A £12 million park at Birmingham Eastside could open by 2009 - if the city council wins the National Lottery.
The council does not have enough of its own money to build the eight-acre park and is relying on a bid to the Living Landmarks lottery fund for a £9 million contribution.
The new fund has £25 million to give to inspirational regeneration projects in the West Midlands.
If the bid fails, the council will attempt to secure funding from other sources and in that case the park would have to be constructed in phases over a number of years.
The council cabinet will next week signal the start of an international design competition for Birmingham's first city centre park for more than 100 years.
Six shortlisted architects will each receive £5,000 and the winning designer will get the contract to build the park. Members of the public are to be given the chance to vote for the best design and an expert panel is being formed to judge the shortlisted designs.
Land needed for the park and other Eastside developments is to be compulsorily purchased by the council.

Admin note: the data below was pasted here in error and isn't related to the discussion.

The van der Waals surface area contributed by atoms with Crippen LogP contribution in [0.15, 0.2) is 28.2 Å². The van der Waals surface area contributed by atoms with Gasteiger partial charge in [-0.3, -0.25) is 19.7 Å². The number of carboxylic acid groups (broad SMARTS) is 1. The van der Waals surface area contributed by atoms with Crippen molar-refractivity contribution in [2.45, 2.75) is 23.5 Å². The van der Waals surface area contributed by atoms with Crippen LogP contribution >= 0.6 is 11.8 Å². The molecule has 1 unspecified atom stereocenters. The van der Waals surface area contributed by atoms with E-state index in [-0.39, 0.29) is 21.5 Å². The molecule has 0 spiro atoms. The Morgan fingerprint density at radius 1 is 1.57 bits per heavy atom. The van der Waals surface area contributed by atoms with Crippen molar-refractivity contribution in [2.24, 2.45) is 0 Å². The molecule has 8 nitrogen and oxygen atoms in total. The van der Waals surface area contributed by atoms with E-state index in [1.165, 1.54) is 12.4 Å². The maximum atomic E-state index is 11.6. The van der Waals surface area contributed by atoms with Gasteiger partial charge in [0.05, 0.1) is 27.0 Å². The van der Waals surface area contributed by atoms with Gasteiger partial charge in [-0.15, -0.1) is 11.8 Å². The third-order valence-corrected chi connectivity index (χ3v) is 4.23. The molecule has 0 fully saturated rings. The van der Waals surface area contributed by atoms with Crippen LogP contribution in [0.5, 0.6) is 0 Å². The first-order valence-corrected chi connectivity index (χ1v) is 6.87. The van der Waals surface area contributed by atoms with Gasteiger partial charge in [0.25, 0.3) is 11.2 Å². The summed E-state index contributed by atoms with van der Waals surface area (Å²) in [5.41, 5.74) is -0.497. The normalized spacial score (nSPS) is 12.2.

A design brief makes it clear the park must be accessible 24-hours a day and should be a "wildlife-rich" space with trees, shrubs and herbaceous plants.
Designers are being told to maximise the use of water and
to use best practice in landscaping, construction and maintenance.
The brief suggests the park should be at the heart of Birmingham artistic and cultural life and able to accommodate organised events as well as spontaneous activity.
A cabinet report adds: "The significance of the park requires that its design should be unique and inspirational, appealing to the widest spectrum of both current and future residents, and worthy of the city's aspirations as a great international city.
"The park's design and function should be an innovative standard- bearer for place-making. As a new space it should inspire, be forward looking, not simply dependent on collective memory nor the past, and capture creatively and culturally Eastside's acclaimed themes of learning, technology and heritage."
The brief sets out a number of requirements that the winning design must fulfil.
People using the park must be able to enjoy every aspect in safety, must be able to appreciate the visual stature and must be "surprised at what a modern park can offer."